If you have a bit of cash to spare, whether £3k or any other sum, a great way to put it to work is to invest in FTSE 100 dividend-paying stocks, then leaving it to grow for the long term.
Here are two FTSE 100 dividend stocks yielding more than 6% a year that I would consider buying right now.
Global advertising giant WPP (LSE: WPP) has been through a torrid time, following the forced departure of driving force Martin Sorrell, until April 2018 the FTSE 100’s longest-serving boss.
The WPP share price was also hit by a downturn in advertising, and fears that Google and Facebook will suck up too much activity, but it is starting to make a tentative recovery, up 18% over the last year. It is also back on the acquisition trail, recently buying US marketing consultancy Xumak.
New chief executive Mark Read is roughly halfway through a three-year recovery plan, and is enjoying some early success, winning new brands including Instagram, L’Oréal and Vodafone. Its third-quarter update, the most recent, reported major wins including Mondelez and eBay, while revenue from continuing operations climbed 5.2% to £3.29bn.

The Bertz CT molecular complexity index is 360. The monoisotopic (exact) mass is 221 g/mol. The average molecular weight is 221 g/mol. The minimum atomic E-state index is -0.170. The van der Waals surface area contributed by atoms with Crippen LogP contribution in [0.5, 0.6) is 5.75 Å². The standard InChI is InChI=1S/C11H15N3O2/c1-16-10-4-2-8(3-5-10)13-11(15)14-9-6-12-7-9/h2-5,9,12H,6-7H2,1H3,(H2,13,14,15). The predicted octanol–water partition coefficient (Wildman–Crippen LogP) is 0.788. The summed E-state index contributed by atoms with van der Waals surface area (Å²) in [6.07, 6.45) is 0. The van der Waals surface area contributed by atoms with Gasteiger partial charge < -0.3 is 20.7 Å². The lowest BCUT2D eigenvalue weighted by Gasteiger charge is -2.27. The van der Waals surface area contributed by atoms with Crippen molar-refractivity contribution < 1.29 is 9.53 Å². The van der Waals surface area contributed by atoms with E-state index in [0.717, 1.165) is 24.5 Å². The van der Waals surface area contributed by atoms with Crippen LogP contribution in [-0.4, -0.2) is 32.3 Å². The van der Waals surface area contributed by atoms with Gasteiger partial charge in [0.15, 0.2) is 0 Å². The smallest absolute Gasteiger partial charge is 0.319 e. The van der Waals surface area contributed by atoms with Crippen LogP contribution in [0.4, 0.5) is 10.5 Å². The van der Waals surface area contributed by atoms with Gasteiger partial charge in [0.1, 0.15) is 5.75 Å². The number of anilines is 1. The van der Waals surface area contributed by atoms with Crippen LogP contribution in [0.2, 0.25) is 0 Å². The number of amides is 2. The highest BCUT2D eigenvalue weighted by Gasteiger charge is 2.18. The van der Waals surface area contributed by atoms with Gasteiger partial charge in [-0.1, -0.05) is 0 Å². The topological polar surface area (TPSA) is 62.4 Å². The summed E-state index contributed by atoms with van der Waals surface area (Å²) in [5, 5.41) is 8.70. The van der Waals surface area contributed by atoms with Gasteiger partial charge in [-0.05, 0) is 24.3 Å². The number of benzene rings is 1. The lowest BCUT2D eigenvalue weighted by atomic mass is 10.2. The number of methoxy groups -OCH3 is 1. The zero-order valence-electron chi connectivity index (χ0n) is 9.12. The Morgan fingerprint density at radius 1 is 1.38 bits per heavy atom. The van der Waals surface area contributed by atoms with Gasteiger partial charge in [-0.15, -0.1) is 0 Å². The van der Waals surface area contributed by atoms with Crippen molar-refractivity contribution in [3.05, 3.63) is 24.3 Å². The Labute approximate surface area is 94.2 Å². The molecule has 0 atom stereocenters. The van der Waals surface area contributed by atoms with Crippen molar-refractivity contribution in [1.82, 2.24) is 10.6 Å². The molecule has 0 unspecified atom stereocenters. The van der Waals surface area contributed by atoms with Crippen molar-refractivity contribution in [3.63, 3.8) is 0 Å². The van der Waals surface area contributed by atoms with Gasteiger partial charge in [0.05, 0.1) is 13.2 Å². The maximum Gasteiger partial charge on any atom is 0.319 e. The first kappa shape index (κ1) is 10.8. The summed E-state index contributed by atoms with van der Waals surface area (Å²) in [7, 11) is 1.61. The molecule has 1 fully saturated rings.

It is growing strongly in most parts of the world, notably South East Asia, Latin America and the Middle East, but continues to struggle in its key North America market, which accounts for a third of the group’s total revenues. WPP recently sold a 60% stake in its Kantar business for £1.4bn, using the money to pay down debt and return money to shareholders through buy-backs.
WPP’s recent problems are reflected in a cut-price valuation of 10.8 times earnings, while you get a generous forecast yield of 6.2%, covered 1.6 times by earnings. In 2021, those earnings are forecast to rise 8%, another sign that WPP’s future now looks more promising.
Mining giant BHP Group (LSE: BHP), formerly BHP Billiton, is a massive global operation with a market cap topping £89bn. It produces key metals such as copper and iron ore, as well as coal, and also has extensive oil and gas exploration and development capabilities.
Recent share price performance has been disappointing, with the stock down 5% over the year. The BHP share price faces several headwinds, right now. Commodity giants rely on China for much of their demand, and could take a hit from a coronavirus-related slowdown. Concerns over global growth will also weigh on demand for copper and iron ore, while its fossil fuel energy operations could also come under pressure due to climate concerns.
Yet new CEO Mike Henry reported a continuing solid operational performance in the group’s most recent operational review, which saw BHP on track to deliver slightly higher production, amid strong petroleum and copper exploration programmes.
Again, the stock is available at a discounted price, in this case 11 times forward earnings, and a yield of 6.2%, covered 1.5 times by earnings. If the economy picks up later this year, now could be a good entry point for both stocks.